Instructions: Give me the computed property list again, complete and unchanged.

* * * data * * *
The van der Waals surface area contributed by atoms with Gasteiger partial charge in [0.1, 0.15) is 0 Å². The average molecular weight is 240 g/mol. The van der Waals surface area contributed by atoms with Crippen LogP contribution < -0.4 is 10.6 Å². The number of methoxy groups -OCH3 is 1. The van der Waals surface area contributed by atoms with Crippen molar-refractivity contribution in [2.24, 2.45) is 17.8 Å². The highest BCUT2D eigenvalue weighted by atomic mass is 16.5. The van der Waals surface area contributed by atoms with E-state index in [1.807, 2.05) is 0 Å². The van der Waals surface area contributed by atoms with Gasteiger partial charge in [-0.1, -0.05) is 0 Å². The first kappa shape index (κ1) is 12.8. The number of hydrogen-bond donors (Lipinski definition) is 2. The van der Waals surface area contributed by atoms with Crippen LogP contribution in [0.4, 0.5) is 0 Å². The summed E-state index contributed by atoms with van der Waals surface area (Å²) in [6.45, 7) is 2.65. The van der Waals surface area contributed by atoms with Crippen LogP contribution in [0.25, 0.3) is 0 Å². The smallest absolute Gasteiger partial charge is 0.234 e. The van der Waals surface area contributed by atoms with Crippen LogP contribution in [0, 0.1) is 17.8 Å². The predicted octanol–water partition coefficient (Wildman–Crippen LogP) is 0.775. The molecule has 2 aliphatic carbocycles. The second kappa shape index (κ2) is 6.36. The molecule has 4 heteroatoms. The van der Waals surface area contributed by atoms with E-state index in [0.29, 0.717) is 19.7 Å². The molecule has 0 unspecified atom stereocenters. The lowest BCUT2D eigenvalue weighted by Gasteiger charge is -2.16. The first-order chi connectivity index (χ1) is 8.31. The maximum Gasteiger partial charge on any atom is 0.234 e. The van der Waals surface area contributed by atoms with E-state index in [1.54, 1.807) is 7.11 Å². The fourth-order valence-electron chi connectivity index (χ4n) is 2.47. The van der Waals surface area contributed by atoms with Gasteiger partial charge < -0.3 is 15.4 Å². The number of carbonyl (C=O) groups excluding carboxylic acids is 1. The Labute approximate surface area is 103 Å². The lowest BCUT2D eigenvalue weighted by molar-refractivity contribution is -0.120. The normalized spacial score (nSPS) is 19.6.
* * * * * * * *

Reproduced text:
The van der Waals surface area contributed by atoms with Gasteiger partial charge in [0.1, 0.15) is 0 Å². The average molecular weight is 240 g/mol. The van der Waals surface area contributed by atoms with Crippen LogP contribution < -0.4 is 10.6 Å². The number of methoxy groups -OCH3 is 1. The van der Waals surface area contributed by atoms with Crippen molar-refractivity contribution in [2.24, 2.45) is 17.8 Å². The highest BCUT2D eigenvalue weighted by atomic mass is 16.5. The van der Waals surface area contributed by atoms with E-state index in [1.807, 2.05) is 0 Å². The van der Waals surface area contributed by atoms with Gasteiger partial charge in [-0.1, -0.05) is 0 Å². The first kappa shape index (κ1) is 12.8. The number of hydrogen-bond donors (Lipinski definition) is 2. The van der Waals surface area contributed by atoms with Crippen LogP contribution in [0.4, 0.5) is 0 Å². The summed E-state index contributed by atoms with van der Waals surface area (Å²) in [6.45, 7) is 2.65. The van der Waals surface area contributed by atoms with Crippen LogP contribution in [0.25, 0.3) is 0 Å². The smallest absolute Gasteiger partial charge is 0.234 e. The van der Waals surface area contributed by atoms with Crippen LogP contribution in [0, 0.1) is 17.8 Å². The predicted octanol–water partition coefficient (Wildman–Crippen LogP) is 0.775. The molecule has 2 aliphatic carbocycles. The second kappa shape index (κ2) is 6.36. The molecule has 4 heteroatoms. The van der Waals surface area contributed by atoms with E-state index in [0.29, 0.717) is 19.7 Å². The molecule has 0 unspecified atom stereocenters. The lowest BCUT2D eigenvalue weighted by Gasteiger charge is -2.16. The first-order chi connectivity index (χ1) is 8.31. The maximum Gasteiger partial charge on any atom is 0.234 e. The van der Waals surface area contributed by atoms with E-state index in [1.54, 1.807) is 7.11 Å². The fourth-order valence-electron chi connectivity index (χ4n) is 2.47. The van der Waals surface area contributed by atoms with Gasteiger partial charge < -0.3 is 15.4 Å². The number of carbonyl (C=O) groups excluding carboxylic acids is 1. The Labute approximate surface area is 103 Å². The lowest BCUT2D eigenvalue weighted by molar-refractivity contribution is -0.120. The normalized spacial score (nSPS) is 19.6.